Love Algorithm: Eleni Cay, Black Spring Press
Eleni Cay is a Slovakian-born poet living in England and Norway, and writes in a number of languages. She has published one previous full collection, and three pamphlets.
You might say that her languages include digital. Cay’s view in Love Algorithm is that, like it or lump it, poetry must recognise the part that internet interactions and transactions play in relationships. Such narratives “do not follow scheduled / serendipity. When they break up / there are not suitcases by the door: / just a switch flicked on an invisible wall” (‘Digital Loves’). In ‘Wireless For Free’, the narrator is impressed that on their first date, “he didn’t ask for her Facebook avatar”, while in ‘Money, Money, Money’
Our cleaner knows
what you wear, Amazon knows what you like.
All I know is the figure in our shared account.
She has an eye for odd, intimate moments (“I love brushing my teeth with you”), and for arresting phrases: “You rolled down the car window / poked your head out like a Labrador” (‘Journeyings’). In ‘Post-Brexit Thurrock’ she observes:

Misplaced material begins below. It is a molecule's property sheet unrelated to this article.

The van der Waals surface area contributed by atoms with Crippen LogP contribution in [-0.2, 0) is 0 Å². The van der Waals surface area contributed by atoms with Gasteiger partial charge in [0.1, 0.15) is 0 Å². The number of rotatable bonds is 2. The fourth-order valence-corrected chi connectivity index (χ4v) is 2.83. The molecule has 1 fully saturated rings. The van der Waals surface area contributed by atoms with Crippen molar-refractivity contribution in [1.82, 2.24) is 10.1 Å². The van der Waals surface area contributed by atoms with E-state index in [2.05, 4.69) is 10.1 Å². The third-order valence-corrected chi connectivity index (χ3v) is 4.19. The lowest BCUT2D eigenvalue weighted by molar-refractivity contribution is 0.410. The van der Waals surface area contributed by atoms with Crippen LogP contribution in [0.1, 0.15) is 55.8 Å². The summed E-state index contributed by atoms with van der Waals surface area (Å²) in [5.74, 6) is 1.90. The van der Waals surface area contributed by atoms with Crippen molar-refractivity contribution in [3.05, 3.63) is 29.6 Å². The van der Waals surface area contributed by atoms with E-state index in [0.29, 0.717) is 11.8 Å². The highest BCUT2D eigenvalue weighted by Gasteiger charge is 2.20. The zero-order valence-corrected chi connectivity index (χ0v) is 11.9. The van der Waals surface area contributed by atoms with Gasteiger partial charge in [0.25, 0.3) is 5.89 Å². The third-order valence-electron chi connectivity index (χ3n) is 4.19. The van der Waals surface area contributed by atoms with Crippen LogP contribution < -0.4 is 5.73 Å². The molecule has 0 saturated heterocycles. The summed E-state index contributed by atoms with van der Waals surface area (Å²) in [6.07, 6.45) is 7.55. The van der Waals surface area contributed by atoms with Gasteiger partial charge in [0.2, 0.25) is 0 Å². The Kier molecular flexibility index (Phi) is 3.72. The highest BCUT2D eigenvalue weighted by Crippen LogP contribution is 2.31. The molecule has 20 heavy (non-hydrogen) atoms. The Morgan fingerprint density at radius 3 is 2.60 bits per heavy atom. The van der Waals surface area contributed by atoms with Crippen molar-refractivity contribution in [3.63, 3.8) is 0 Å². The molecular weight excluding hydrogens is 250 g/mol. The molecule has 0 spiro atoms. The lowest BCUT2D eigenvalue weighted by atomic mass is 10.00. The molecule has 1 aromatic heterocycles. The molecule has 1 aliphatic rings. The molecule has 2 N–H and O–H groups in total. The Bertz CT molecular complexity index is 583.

People converse less, compete more.
A fat man looks at his fat son.
If he could, he would suck him to the bone.
The poet is not unaware of how others live, or scrape a living. In one poem, a meal is shared with a down-and-out: “We are all caught up in the same rat race; / the plutocrats got us all.” (‘Dining with a Homeless Man from Hove’). Meanwhile in London,
The homeless Romanian doesn’t care about time. He’s happy
with pizza and cheap wine at 6am, his party time scheduled
by a clink of coins, not incoming mail in a work inbox
(‘Morning in Soho’)
The final poem in the collection is, perhaps inevitably, titled ‘The Last Post’:
She’s now re-tweeting my words
into your inbox. The algorithms
spread the content across the world
This collection took me by surprise. There is a freshness and high-spirited openness to Eleni Cay’s poetry that I found engaging. This exhilarating collection should appeal both to the young, and to the young at heart.